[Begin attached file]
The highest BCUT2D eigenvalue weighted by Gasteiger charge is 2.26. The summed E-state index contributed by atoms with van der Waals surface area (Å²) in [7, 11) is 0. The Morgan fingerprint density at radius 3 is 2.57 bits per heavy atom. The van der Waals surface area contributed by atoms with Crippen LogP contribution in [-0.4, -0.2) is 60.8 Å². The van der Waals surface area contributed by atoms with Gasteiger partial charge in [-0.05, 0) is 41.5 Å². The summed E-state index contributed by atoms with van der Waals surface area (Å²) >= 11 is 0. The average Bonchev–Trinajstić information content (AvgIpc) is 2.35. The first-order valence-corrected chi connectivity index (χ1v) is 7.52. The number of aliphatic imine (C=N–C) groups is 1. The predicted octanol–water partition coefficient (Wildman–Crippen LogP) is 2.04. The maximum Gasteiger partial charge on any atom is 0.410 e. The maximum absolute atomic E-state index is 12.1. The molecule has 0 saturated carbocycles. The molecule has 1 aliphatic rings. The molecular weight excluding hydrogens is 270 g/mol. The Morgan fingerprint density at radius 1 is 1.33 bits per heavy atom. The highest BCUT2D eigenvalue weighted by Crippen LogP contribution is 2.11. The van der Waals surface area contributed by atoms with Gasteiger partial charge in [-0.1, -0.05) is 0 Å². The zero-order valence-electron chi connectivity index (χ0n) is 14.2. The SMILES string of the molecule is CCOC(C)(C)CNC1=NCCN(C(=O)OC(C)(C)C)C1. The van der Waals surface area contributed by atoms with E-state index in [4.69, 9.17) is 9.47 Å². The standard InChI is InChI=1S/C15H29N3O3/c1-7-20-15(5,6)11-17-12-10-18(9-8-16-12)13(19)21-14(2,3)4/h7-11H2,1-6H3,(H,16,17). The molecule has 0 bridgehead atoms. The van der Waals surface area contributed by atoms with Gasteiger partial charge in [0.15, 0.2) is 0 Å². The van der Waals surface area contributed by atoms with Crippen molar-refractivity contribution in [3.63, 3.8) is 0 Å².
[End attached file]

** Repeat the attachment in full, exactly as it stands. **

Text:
The highest BCUT2D eigenvalue weighted by Gasteiger charge is 2.26. The summed E-state index contributed by atoms with van der Waals surface area (Å²) in [7, 11) is 0. The Morgan fingerprint density at radius 3 is 2.57 bits per heavy atom. The van der Waals surface area contributed by atoms with Crippen LogP contribution in [-0.4, -0.2) is 60.8 Å². The van der Waals surface area contributed by atoms with Gasteiger partial charge in [-0.05, 0) is 41.5 Å². The summed E-state index contributed by atoms with van der Waals surface area (Å²) >= 11 is 0. The average Bonchev–Trinajstić information content (AvgIpc) is 2.35. The first-order valence-corrected chi connectivity index (χ1v) is 7.52. The number of aliphatic imine (C=N–C) groups is 1. The predicted octanol–water partition coefficient (Wildman–Crippen LogP) is 2.04. The maximum Gasteiger partial charge on any atom is 0.410 e. The maximum absolute atomic E-state index is 12.1. The molecule has 0 saturated carbocycles. The molecule has 1 aliphatic rings. The molecular weight excluding hydrogens is 270 g/mol. The Morgan fingerprint density at radius 1 is 1.33 bits per heavy atom. The highest BCUT2D eigenvalue weighted by Crippen LogP contribution is 2.11. The van der Waals surface area contributed by atoms with Gasteiger partial charge in [-0.1, -0.05) is 0 Å². The zero-order valence-electron chi connectivity index (χ0n) is 14.2. The SMILES string of the molecule is CCOC(C)(C)CNC1=NCCN(C(=O)OC(C)(C)C)C1. The van der Waals surface area contributed by atoms with E-state index in [4.69, 9.17) is 9.47 Å². The standard InChI is InChI=1S/C15H29N3O3/c1-7-20-15(5,6)11-17-12-10-18(9-8-16-12)13(19)21-14(2,3)4/h7-11H2,1-6H3,(H,16,17). The molecule has 0 bridgehead atoms. The van der Waals surface area contributed by atoms with Gasteiger partial charge in [0.15, 0.2) is 0 Å². The van der Waals surface area contributed by atoms with Crippen molar-refractivity contribution in [3.63, 3.8) is 0 Å².